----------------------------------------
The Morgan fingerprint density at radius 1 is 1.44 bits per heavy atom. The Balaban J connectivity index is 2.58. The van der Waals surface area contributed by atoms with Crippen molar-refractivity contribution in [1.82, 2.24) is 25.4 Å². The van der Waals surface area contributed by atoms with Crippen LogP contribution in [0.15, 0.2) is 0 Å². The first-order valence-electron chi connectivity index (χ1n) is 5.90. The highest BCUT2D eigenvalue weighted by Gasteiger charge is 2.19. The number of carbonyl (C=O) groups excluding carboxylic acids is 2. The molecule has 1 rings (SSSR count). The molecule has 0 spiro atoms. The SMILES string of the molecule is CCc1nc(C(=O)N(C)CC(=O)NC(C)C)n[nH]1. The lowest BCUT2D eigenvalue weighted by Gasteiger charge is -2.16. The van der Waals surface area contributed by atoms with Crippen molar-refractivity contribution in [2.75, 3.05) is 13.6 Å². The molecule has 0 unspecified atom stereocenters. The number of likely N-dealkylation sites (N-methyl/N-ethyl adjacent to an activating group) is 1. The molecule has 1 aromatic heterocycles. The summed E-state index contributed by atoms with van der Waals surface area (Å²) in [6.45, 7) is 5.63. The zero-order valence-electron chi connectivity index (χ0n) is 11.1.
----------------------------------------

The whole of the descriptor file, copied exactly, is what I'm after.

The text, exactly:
The Morgan fingerprint density at radius 1 is 1.44 bits per heavy atom. The Balaban J connectivity index is 2.58. The van der Waals surface area contributed by atoms with Crippen molar-refractivity contribution in [1.82, 2.24) is 25.4 Å². The van der Waals surface area contributed by atoms with Crippen LogP contribution in [0.15, 0.2) is 0 Å². The first-order valence-electron chi connectivity index (χ1n) is 5.90. The highest BCUT2D eigenvalue weighted by Gasteiger charge is 2.19. The number of carbonyl (C=O) groups excluding carboxylic acids is 2. The molecule has 1 rings (SSSR count). The molecule has 0 spiro atoms. The SMILES string of the molecule is CCc1nc(C(=O)N(C)CC(=O)NC(C)C)n[nH]1. The lowest BCUT2D eigenvalue weighted by Gasteiger charge is -2.16. The van der Waals surface area contributed by atoms with Crippen molar-refractivity contribution in [2.75, 3.05) is 13.6 Å². The molecule has 0 unspecified atom stereocenters. The number of likely N-dealkylation sites (N-methyl/N-ethyl adjacent to an activating group) is 1. The molecule has 1 aromatic heterocycles. The summed E-state index contributed by atoms with van der Waals surface area (Å²) in [6.45, 7) is 5.63. The zero-order valence-electron chi connectivity index (χ0n) is 11.1.